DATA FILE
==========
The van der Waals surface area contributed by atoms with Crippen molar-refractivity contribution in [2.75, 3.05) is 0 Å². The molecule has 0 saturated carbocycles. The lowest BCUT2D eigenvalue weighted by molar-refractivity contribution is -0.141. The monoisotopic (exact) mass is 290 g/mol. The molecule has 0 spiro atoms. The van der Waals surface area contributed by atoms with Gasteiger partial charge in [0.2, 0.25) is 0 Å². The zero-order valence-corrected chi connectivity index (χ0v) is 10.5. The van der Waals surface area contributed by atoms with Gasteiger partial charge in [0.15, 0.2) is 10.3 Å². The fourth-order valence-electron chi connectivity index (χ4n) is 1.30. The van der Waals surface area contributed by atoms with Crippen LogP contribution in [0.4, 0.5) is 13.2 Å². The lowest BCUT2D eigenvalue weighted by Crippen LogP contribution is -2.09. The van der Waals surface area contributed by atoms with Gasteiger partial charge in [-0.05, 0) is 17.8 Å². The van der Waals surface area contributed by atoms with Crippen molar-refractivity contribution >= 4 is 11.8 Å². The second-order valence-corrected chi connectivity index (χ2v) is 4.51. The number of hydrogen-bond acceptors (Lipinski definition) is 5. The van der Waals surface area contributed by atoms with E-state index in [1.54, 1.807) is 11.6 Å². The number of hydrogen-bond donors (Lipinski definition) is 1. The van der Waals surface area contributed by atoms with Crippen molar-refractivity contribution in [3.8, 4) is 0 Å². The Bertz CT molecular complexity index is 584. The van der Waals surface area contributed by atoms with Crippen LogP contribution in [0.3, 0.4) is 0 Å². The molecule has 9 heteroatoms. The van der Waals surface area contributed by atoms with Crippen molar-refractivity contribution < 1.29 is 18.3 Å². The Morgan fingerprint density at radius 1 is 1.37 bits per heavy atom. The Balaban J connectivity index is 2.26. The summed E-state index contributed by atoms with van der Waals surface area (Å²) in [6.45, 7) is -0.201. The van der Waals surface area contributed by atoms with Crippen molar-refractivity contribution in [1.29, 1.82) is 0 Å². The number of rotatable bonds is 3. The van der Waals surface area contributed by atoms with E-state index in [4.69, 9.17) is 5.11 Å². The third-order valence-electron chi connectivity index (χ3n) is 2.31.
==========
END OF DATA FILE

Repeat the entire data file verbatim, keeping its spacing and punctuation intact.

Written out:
The van der Waals surface area contributed by atoms with Crippen molar-refractivity contribution in [2.75, 3.05) is 0 Å². The molecule has 0 saturated carbocycles. The lowest BCUT2D eigenvalue weighted by molar-refractivity contribution is -0.141. The monoisotopic (exact) mass is 290 g/mol. The molecule has 0 spiro atoms. The van der Waals surface area contributed by atoms with Gasteiger partial charge in [0.2, 0.25) is 0 Å². The zero-order valence-corrected chi connectivity index (χ0v) is 10.5. The van der Waals surface area contributed by atoms with Gasteiger partial charge in [0.15, 0.2) is 10.3 Å². The fourth-order valence-electron chi connectivity index (χ4n) is 1.30. The van der Waals surface area contributed by atoms with Crippen LogP contribution in [0.4, 0.5) is 13.2 Å². The lowest BCUT2D eigenvalue weighted by Crippen LogP contribution is -2.09. The van der Waals surface area contributed by atoms with Gasteiger partial charge in [-0.05, 0) is 17.8 Å². The van der Waals surface area contributed by atoms with Crippen molar-refractivity contribution >= 4 is 11.8 Å². The second-order valence-corrected chi connectivity index (χ2v) is 4.51. The number of hydrogen-bond acceptors (Lipinski definition) is 5. The van der Waals surface area contributed by atoms with E-state index in [1.54, 1.807) is 11.6 Å². The number of hydrogen-bond donors (Lipinski definition) is 1. The van der Waals surface area contributed by atoms with Crippen molar-refractivity contribution in [3.8, 4) is 0 Å². The Bertz CT molecular complexity index is 584. The van der Waals surface area contributed by atoms with Crippen LogP contribution in [0.3, 0.4) is 0 Å². The molecule has 9 heteroatoms. The van der Waals surface area contributed by atoms with Crippen molar-refractivity contribution < 1.29 is 18.3 Å². The Morgan fingerprint density at radius 1 is 1.37 bits per heavy atom. The Balaban J connectivity index is 2.26. The summed E-state index contributed by atoms with van der Waals surface area (Å²) in [6.45, 7) is -0.201. The van der Waals surface area contributed by atoms with Crippen molar-refractivity contribution in [1.29, 1.82) is 0 Å². The number of rotatable bonds is 3. The van der Waals surface area contributed by atoms with E-state index in [4.69, 9.17) is 5.11 Å². The third-order valence-electron chi connectivity index (χ3n) is 2.31.